Finally, while I understand that usability includes the concept of usefulness - I believe that until health care operations and administrative burdens are allowed to be made easier by health IT - we are short-changing our overburdened docs and staff.

Peter, Thanks for your comment.  I have no argument with any of your points.  It strikes me that your perspective is driven by the priorities of many practicing clinicians.  That is a good thing.

As we have recently discussed, I have been working on the quality measurement.  Getting that right and improving it is central to MACRA.

As Dr Zahid Butt described in his grand rounds, "Electronic Quality Measures and Clinical Decision Support - The twain shall meet soon !!”, and available in video here:

the lack of standardization of needed displayed information and workflow integration has been a challenge to measurement and improvement.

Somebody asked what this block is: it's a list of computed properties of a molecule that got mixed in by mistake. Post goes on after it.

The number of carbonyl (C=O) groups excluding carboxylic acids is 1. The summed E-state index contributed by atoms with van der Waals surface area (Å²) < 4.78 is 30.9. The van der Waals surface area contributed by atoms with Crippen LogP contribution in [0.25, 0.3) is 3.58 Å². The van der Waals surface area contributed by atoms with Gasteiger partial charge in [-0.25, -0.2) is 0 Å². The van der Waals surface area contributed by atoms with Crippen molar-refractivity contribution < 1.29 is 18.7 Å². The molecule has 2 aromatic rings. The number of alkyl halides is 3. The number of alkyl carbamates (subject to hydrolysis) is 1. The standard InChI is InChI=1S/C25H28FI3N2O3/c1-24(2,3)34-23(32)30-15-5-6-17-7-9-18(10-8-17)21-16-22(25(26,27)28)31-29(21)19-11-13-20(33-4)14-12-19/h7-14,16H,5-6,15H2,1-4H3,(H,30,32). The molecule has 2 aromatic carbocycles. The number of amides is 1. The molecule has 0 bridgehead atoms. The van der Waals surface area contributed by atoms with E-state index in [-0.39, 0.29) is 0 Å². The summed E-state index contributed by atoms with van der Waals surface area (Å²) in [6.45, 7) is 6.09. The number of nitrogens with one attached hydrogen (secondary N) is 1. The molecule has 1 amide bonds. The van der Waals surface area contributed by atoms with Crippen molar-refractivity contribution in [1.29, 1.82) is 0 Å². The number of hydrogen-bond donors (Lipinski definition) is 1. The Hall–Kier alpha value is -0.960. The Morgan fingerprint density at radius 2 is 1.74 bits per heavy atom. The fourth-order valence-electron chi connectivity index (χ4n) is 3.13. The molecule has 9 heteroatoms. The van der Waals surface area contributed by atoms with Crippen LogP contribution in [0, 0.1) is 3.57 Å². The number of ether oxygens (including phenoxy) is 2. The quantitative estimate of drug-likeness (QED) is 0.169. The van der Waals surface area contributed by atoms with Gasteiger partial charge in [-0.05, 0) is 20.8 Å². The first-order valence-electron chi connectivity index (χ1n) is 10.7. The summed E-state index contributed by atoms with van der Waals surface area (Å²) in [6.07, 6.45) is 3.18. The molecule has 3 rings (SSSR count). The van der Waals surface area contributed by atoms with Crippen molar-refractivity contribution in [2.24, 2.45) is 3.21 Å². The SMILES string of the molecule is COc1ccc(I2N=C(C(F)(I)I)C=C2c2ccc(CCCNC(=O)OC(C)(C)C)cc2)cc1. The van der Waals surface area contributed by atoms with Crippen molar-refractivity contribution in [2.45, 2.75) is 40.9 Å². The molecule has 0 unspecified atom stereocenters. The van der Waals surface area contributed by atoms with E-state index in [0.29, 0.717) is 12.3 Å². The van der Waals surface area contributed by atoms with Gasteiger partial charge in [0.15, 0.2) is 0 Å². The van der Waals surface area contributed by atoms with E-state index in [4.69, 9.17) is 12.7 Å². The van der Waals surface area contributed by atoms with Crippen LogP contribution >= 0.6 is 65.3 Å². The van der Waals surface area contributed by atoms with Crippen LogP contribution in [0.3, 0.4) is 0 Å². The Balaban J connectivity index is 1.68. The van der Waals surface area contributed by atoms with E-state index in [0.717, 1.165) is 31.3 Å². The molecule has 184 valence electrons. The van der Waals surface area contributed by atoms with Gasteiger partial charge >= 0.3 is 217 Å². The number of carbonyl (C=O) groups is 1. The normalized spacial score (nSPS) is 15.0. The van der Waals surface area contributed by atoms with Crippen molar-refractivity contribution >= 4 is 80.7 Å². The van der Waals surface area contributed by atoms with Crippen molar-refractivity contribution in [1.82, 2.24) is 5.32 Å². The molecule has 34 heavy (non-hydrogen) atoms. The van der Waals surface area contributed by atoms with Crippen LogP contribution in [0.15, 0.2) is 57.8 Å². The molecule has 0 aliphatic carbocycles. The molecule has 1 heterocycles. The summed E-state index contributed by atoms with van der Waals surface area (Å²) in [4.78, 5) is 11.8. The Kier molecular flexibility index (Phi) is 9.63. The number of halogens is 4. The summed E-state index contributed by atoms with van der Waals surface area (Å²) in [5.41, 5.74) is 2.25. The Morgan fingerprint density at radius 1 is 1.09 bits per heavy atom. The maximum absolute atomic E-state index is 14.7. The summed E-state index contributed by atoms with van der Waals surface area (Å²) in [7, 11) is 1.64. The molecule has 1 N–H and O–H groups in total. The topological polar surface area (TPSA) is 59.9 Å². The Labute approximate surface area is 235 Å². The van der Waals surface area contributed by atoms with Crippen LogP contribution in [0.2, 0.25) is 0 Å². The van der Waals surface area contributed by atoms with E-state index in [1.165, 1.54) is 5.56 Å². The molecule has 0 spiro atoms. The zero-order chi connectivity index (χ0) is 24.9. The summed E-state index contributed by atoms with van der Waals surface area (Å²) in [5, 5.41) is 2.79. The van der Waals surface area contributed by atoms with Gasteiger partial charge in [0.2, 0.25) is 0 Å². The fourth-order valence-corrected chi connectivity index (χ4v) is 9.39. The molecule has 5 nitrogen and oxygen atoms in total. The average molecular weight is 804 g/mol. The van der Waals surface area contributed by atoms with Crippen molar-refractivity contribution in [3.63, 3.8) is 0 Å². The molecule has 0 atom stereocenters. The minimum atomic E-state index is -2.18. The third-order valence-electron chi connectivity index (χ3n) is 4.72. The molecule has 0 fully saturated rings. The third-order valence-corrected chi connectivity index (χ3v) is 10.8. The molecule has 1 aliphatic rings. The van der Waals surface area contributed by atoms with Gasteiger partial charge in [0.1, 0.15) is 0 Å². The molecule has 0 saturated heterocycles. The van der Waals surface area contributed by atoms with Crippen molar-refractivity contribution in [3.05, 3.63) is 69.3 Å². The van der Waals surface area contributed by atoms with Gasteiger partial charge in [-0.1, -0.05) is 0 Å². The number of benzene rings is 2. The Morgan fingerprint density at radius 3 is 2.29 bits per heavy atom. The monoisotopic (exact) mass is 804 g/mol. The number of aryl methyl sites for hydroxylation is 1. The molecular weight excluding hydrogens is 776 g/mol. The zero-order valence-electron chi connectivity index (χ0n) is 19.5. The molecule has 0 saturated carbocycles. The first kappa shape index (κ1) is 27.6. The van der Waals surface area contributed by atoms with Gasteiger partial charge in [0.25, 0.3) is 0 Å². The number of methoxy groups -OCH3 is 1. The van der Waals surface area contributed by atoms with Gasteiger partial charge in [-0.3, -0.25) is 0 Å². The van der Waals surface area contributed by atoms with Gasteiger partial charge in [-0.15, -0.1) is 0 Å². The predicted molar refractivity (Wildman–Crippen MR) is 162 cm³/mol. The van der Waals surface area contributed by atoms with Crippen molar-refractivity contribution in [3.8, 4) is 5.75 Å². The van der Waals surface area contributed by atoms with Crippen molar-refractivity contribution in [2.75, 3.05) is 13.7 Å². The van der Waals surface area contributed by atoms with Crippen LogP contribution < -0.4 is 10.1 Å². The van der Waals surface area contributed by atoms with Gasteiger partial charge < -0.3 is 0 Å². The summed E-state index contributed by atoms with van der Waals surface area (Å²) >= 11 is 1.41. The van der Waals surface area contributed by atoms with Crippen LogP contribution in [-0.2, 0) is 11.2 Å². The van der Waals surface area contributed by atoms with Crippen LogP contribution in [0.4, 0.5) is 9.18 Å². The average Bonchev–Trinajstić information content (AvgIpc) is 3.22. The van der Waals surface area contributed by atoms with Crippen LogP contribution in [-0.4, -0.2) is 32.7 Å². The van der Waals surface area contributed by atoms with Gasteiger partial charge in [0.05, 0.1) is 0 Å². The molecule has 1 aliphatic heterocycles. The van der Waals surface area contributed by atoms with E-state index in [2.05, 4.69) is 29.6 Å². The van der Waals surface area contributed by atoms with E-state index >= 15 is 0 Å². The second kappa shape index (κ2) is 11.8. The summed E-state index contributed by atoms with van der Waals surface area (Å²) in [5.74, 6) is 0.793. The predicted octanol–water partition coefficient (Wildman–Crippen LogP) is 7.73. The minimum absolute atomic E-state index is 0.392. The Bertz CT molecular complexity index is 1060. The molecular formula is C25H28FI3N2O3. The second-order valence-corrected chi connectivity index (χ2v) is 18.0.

It is a challenge that many other highly informed leaders think could be best addressed by the medical societies that aspire to contribute to improving the National Quality Strategy.

Dr Butt's presentation calls out that there are issues in care (e.g. Stroke Management, see NQF 437, Stroke 4 in his presentation) where there are logic flaws and infeasible data elements in the quality measures.  These flaws in endorsed measures have been acknowledged by CMS and standards development organizations.  It is fascinating to me that it is exactly these same issues that contribute to making EHRs more usable and safer.  It may be more of a leadership opportunity, than a fundamental flaw in technology or bad behaviors or intent on the Health Information Technology industry.  I include all of us, consultants, providers, vendors, payers, patients and plan members potential co-creators of a path forward.